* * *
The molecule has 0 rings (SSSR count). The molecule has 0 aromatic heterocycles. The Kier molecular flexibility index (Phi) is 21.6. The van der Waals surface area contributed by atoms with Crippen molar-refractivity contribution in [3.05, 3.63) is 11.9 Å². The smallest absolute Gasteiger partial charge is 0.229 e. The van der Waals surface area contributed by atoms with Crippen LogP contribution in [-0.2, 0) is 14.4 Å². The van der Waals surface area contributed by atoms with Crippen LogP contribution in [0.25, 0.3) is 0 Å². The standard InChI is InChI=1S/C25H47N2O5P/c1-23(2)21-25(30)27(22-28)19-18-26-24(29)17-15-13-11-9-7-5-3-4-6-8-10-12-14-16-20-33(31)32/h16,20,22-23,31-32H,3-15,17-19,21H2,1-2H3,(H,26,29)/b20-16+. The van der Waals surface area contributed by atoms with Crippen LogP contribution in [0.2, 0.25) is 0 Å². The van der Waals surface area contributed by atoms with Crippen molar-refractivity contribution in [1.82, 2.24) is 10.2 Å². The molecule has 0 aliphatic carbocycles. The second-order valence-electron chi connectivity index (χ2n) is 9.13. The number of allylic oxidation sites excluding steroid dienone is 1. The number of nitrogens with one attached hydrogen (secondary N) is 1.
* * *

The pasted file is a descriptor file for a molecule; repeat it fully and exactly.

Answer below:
The molecule has 0 rings (SSSR count). The molecule has 0 aromatic heterocycles. The Kier molecular flexibility index (Phi) is 21.6. The van der Waals surface area contributed by atoms with Crippen molar-refractivity contribution in [3.05, 3.63) is 11.9 Å². The smallest absolute Gasteiger partial charge is 0.229 e. The van der Waals surface area contributed by atoms with Crippen LogP contribution in [-0.2, 0) is 14.4 Å². The van der Waals surface area contributed by atoms with Crippen LogP contribution in [0.25, 0.3) is 0 Å². The standard InChI is InChI=1S/C25H47N2O5P/c1-23(2)21-25(30)27(22-28)19-18-26-24(29)17-15-13-11-9-7-5-3-4-6-8-10-12-14-16-20-33(31)32/h16,20,22-23,31-32H,3-15,17-19,21H2,1-2H3,(H,26,29)/b20-16+. The van der Waals surface area contributed by atoms with Crippen LogP contribution in [0.2, 0.25) is 0 Å². The van der Waals surface area contributed by atoms with Crippen molar-refractivity contribution in [1.82, 2.24) is 10.2 Å². The molecule has 0 aliphatic carbocycles. The second-order valence-electron chi connectivity index (χ2n) is 9.13. The number of allylic oxidation sites excluding steroid dienone is 1. The number of nitrogens with one attached hydrogen (secondary N) is 1.